On the heels of the Obama administration's proposal of a 1.6 percent pay raise for federal employees in 2017, several employee unions voiced their concerns that the figure comes up far short.
"A 1.6 percent pay raise does nothing to make up for years of pay freezes and miniscule increases that have left federal employees worse off today than they were at the start of the decade," American Federation of Government Employees (AFGE) President J. David Cox said in a statement.
Obama announced the raise, which will be effective Jan. 1, in an Aug. 31 letter, the last day before he could submit an alternative pay plan before Congress. The raise includes a 1 percent bump for all federal employees, plus a 0.6 locality pay raise that varies depending on the area.
The raise is in line with the president's 2017 budget proposal from February and is 0.3 percent above the 2016 mark, but National Treasury Employees Union (NTEU) President Tony Reardon did not find solace in the new figure.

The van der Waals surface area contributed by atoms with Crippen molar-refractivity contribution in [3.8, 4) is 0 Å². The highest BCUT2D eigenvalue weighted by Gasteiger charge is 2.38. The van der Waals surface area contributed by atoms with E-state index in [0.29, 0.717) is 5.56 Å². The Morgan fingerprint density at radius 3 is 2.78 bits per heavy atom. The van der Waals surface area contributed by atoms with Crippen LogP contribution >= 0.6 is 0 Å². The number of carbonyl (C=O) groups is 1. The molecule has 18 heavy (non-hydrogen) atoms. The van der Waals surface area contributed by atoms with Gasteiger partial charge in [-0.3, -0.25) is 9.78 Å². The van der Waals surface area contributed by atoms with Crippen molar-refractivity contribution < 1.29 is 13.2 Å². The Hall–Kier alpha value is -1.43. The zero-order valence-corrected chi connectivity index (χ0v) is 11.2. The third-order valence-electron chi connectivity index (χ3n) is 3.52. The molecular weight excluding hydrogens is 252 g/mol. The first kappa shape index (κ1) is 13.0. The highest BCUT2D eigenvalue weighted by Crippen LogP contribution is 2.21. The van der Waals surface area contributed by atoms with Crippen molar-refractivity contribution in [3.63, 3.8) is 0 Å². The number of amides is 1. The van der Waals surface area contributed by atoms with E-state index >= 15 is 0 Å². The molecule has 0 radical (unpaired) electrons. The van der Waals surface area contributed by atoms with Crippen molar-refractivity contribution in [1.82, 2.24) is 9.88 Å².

"NTEU believes this is far too low given the last few years' erosion in federal pay — from the recent three-year pay freeze to the last three years of meager raises," he said in a statement. "We continue to highlight the impact on federal workers of low pay increases and the impact on federal agencies' ability to recruit and retain the skilled workforce our nation needs."
In fact, the president's budget noted that any raise less than 2.1 percent in 2017 would be the eighth consecutive pay increase to come in below the employment cost index, which measures the cost of labor.
As a result, the White House said that private sector salaries have now outpaced the federal government by 9 percent.
"This would be the largest relative pay cut over an eight-year period since the passage of [Federal Employees Pay Comparability Act of 1990] by a significant margin," the report said.
AFGE had previously announced its support for Rep. Gerald Connolly’s, D-Va., Federal Adjustment of Income Rates Act, which proposed a 5.3 percent raise for federal employees, but the bill hasn’t seen any movement in the House.
The president has the authority to propose a pay raise for federal employees and members of the military if Congress does not pass a bill addressing the issue. However, Congress can still pass a bill freezing pay or enacting a higher pay raise.
Obama has until Dec. 1 to propose any changes in locality pay before 2017.